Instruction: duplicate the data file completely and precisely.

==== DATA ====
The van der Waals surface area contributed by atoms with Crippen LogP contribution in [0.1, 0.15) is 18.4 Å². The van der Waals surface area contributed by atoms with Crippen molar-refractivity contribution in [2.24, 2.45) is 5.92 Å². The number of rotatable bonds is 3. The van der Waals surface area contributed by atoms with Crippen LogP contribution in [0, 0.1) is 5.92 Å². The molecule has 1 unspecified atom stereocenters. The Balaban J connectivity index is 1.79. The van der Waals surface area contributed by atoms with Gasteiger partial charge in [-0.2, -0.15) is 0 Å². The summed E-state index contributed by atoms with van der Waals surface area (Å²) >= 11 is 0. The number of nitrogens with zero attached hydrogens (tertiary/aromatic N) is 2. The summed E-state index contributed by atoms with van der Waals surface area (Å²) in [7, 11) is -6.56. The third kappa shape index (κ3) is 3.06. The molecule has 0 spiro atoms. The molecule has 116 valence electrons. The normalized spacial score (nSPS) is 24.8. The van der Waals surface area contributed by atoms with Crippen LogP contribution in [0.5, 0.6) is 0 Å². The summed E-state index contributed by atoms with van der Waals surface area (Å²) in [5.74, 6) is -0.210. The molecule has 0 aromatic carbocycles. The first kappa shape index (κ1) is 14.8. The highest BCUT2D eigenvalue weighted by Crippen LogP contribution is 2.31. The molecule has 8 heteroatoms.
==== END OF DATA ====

The van der Waals surface area contributed by atoms with Crippen LogP contribution in [0.1, 0.15) is 18.4 Å². The van der Waals surface area contributed by atoms with Crippen molar-refractivity contribution in [2.24, 2.45) is 5.92 Å². The number of rotatable bonds is 3. The van der Waals surface area contributed by atoms with Crippen LogP contribution in [0, 0.1) is 5.92 Å². The molecule has 1 unspecified atom stereocenters. The Balaban J connectivity index is 1.79. The van der Waals surface area contributed by atoms with Gasteiger partial charge in [-0.2, -0.15) is 0 Å². The summed E-state index contributed by atoms with van der Waals surface area (Å²) >= 11 is 0. The number of nitrogens with zero attached hydrogens (tertiary/aromatic N) is 2. The summed E-state index contributed by atoms with van der Waals surface area (Å²) in [7, 11) is -6.56. The third kappa shape index (κ3) is 3.06. The molecule has 0 spiro atoms. The molecule has 116 valence electrons. The normalized spacial score (nSPS) is 24.8. The van der Waals surface area contributed by atoms with Crippen LogP contribution in [0.5, 0.6) is 0 Å². The summed E-state index contributed by atoms with van der Waals surface area (Å²) in [5.74, 6) is -0.210. The molecule has 0 aromatic carbocycles. The first kappa shape index (κ1) is 14.8. The highest BCUT2D eigenvalue weighted by Crippen LogP contribution is 2.31. The molecule has 8 heteroatoms.